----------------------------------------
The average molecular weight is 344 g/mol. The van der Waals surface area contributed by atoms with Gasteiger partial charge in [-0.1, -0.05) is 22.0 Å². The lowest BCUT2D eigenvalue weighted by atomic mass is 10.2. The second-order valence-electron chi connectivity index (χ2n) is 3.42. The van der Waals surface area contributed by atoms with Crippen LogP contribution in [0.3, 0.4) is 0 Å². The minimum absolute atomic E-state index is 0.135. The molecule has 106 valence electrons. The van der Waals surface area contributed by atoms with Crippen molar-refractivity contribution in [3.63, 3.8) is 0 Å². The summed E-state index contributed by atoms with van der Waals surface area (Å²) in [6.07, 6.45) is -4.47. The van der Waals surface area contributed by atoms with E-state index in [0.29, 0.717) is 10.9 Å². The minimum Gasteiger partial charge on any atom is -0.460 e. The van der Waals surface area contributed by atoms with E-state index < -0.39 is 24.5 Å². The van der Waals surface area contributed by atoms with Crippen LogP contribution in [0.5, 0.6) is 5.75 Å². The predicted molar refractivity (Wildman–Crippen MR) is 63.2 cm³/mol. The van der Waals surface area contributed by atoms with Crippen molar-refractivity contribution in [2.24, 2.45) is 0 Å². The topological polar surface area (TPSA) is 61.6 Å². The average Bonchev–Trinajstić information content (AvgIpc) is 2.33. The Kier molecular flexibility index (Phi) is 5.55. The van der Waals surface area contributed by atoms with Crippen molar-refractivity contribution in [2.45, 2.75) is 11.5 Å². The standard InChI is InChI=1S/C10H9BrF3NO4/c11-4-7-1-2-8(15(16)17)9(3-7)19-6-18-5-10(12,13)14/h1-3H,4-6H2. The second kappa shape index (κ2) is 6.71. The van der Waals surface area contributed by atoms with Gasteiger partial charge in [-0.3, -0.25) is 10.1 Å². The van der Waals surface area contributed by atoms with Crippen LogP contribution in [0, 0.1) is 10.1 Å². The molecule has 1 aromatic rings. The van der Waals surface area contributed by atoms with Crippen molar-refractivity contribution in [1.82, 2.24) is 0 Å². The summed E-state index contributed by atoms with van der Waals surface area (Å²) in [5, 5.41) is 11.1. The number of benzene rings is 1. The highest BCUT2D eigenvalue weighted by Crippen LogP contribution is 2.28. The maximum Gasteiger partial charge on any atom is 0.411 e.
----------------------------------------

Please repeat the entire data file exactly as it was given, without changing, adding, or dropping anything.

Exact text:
The average molecular weight is 344 g/mol. The van der Waals surface area contributed by atoms with Gasteiger partial charge in [-0.1, -0.05) is 22.0 Å². The lowest BCUT2D eigenvalue weighted by atomic mass is 10.2. The second-order valence-electron chi connectivity index (χ2n) is 3.42. The van der Waals surface area contributed by atoms with Crippen LogP contribution in [0.3, 0.4) is 0 Å². The minimum absolute atomic E-state index is 0.135. The molecule has 106 valence electrons. The van der Waals surface area contributed by atoms with Crippen molar-refractivity contribution in [3.63, 3.8) is 0 Å². The summed E-state index contributed by atoms with van der Waals surface area (Å²) in [6.07, 6.45) is -4.47. The van der Waals surface area contributed by atoms with E-state index in [0.29, 0.717) is 10.9 Å². The minimum Gasteiger partial charge on any atom is -0.460 e. The van der Waals surface area contributed by atoms with E-state index < -0.39 is 24.5 Å². The van der Waals surface area contributed by atoms with Crippen LogP contribution in [0.5, 0.6) is 5.75 Å². The predicted molar refractivity (Wildman–Crippen MR) is 63.2 cm³/mol. The van der Waals surface area contributed by atoms with Crippen molar-refractivity contribution in [2.24, 2.45) is 0 Å². The topological polar surface area (TPSA) is 61.6 Å². The average Bonchev–Trinajstić information content (AvgIpc) is 2.33. The Kier molecular flexibility index (Phi) is 5.55. The van der Waals surface area contributed by atoms with Crippen molar-refractivity contribution in [2.45, 2.75) is 11.5 Å². The standard InChI is InChI=1S/C10H9BrF3NO4/c11-4-7-1-2-8(15(16)17)9(3-7)19-6-18-5-10(12,13)14/h1-3H,4-6H2. The second kappa shape index (κ2) is 6.71. The van der Waals surface area contributed by atoms with Gasteiger partial charge in [-0.3, -0.25) is 10.1 Å². The van der Waals surface area contributed by atoms with Crippen LogP contribution in [0, 0.1) is 10.1 Å². The molecule has 1 aromatic rings. The van der Waals surface area contributed by atoms with Crippen molar-refractivity contribution in [1.82, 2.24) is 0 Å². The summed E-state index contributed by atoms with van der Waals surface area (Å²) in [5, 5.41) is 11.1. The number of benzene rings is 1. The highest BCUT2D eigenvalue weighted by Crippen LogP contribution is 2.28. The maximum Gasteiger partial charge on any atom is 0.411 e.